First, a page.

I'm lucky. I've never been the victim of sexual harassment, although I have certainly had to deal with other workplace inequities. But for all of us, especially you and the uncountable other women (and the occasional man) who have been sexually harassed, it is vital to remember that physical attractiveness is beside the point; it's always about the abuse of power. Just as in rape, neither your looks nor your clothes are the issue; your vulnerability is.
There are several Web sites devoted specifically to this problem. Among the best is the Feminist Majority Foundation at www.feminist.org. Don't let the name scare you--this site has contact information for the various state sexual-harassment hot lines, as well as the Equal Employment Opportunity Commission and 9to5: National Association of Working Women. There is a wealth of information about what constitutes harassment, employers' obligations and responsibilities, and information about legal remedies. If the management of your office refuses to take action in this case, immediately report it to a civil authority.
You're very smart to be seeing a professional therapist. Suicidal feelings should never be dismissed or discounted. I can only tell you that time is your friend here. And, although it may be hard to accept, you have much to be proud of. This disgusting, vile creature forced himself on you, and, instead of just slinking off to take the longest shower on record, you stood up for yourself and reported him. That took courage. Unfortunately, it is not uncommon for women to have their complaints ignored or even ridiculed, often in the hope that they will find the workplace so inhospitable that they quit, thus sparing management the need to deal with the problem. Even in a case such as yours, where--if your description of this slime bag is even in the ballpark--it would seem inconceivable that anyone could believe his story over yours. It takes guts to stay and fight, but if you can, you could prevent some other woman from having to face a similar ordeal. And, if you can prove your case, you might see this creep held accountable, either financially or professionally. And wouldn't that be lovely?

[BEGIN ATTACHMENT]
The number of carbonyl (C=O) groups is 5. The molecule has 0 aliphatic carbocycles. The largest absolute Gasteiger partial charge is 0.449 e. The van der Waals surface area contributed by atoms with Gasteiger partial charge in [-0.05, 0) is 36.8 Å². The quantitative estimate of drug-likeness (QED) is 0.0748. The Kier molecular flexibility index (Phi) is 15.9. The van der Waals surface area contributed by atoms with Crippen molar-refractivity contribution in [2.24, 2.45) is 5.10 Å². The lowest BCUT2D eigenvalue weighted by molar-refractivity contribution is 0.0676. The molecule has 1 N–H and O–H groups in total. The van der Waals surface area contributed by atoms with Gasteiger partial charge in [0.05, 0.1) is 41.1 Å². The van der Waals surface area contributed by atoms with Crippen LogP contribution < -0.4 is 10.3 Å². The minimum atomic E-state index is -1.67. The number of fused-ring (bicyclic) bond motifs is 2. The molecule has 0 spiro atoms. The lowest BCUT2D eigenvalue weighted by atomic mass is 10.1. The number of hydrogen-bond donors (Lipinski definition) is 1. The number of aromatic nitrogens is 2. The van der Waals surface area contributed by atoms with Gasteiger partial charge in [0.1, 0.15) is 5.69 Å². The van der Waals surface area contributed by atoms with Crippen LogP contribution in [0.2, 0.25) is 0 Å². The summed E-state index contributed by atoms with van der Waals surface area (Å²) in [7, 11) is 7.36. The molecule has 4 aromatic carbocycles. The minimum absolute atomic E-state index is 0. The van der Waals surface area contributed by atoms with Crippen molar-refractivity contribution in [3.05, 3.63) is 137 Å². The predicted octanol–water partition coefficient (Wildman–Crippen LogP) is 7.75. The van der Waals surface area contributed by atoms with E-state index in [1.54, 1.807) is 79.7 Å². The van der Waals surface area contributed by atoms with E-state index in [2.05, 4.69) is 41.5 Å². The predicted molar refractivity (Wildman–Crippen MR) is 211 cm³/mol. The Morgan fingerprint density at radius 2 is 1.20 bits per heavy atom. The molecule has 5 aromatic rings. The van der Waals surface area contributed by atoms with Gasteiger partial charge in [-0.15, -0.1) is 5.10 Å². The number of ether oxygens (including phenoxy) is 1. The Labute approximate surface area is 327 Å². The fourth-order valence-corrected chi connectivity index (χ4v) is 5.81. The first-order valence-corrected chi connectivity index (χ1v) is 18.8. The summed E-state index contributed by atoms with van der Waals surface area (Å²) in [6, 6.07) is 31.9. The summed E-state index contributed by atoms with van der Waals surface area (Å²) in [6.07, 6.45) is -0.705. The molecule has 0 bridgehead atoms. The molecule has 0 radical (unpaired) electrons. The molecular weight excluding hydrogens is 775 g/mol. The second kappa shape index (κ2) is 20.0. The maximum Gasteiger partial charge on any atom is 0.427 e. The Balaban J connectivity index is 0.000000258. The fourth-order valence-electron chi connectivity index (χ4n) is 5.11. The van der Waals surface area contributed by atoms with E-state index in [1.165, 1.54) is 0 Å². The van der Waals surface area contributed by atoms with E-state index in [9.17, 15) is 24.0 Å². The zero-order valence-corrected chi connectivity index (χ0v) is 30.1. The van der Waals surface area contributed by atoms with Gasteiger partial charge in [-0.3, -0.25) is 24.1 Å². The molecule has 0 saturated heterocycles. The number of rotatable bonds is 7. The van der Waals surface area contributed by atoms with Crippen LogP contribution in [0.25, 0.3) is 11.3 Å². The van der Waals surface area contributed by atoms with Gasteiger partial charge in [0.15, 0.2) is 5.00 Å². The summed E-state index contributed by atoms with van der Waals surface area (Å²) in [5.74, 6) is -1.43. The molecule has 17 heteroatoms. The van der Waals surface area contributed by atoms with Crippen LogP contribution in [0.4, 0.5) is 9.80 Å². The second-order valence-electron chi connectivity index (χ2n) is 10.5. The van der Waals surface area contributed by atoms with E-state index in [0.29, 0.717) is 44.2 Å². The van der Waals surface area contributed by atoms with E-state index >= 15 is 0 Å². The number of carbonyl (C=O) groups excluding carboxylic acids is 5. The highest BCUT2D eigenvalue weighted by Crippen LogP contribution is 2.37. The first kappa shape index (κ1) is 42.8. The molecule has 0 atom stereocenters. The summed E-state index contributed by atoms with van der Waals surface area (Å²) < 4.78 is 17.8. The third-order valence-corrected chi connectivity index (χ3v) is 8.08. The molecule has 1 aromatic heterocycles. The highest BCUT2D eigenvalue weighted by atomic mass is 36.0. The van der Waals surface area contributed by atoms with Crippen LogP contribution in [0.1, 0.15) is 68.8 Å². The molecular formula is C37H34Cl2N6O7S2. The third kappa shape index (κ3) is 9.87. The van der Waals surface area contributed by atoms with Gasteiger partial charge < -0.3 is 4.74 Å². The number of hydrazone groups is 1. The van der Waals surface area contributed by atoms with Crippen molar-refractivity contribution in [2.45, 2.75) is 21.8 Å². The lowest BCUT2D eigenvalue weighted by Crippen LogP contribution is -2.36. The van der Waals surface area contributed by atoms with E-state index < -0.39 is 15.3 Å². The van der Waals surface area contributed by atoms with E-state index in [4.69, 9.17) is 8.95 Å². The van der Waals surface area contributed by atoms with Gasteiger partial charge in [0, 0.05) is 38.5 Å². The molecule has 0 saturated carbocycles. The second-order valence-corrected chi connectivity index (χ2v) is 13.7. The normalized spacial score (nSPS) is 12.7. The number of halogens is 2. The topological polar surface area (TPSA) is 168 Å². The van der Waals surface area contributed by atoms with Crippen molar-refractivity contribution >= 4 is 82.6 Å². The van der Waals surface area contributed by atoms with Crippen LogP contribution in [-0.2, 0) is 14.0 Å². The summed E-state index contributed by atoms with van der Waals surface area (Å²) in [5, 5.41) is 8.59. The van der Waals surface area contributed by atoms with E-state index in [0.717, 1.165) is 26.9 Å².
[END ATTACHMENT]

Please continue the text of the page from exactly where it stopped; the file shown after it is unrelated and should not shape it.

No one would blame you for leaving your job, but if you stay, remember you did the right thing. Keep your head up and your door open; you have nothing to hide, nothing to be ashamed of. Do your job as well as you can and refuse to discuss the issue except with management, and then be very specific about what happened. Write out as clearly as possible exactly what happened in the particular incident and as much of his previous offensive behavior as you can remember. Also, keep a diary of any further incidents of hostility, including all those "not without witnesses" remarks. To which you should always reply, firmly but politely, that that is your preference as well. After all, you have no wish to be assaulted again. Don't try to make a joke of it; as tempting as it is to lighten things up, trivializing the issue won't serve you and could even damage any future lawsuit. If there are potential female allies at the office, ask them if they have experienced similar problems, but if they don't want to talk, don't push it. Above all, maintain your dignity; save your tears for the privacy of your own home and your shrink's office.
To My Readers:
Although I usually address two letters each week, I just couldn't think of a short, snappy answer to this one. And, since the issue has been raised, I'd like to hear other accounts of harassment any of you have experienced--how you dealt with it, how it affected your life. I'll devote at least one column to your letters. Thanks.
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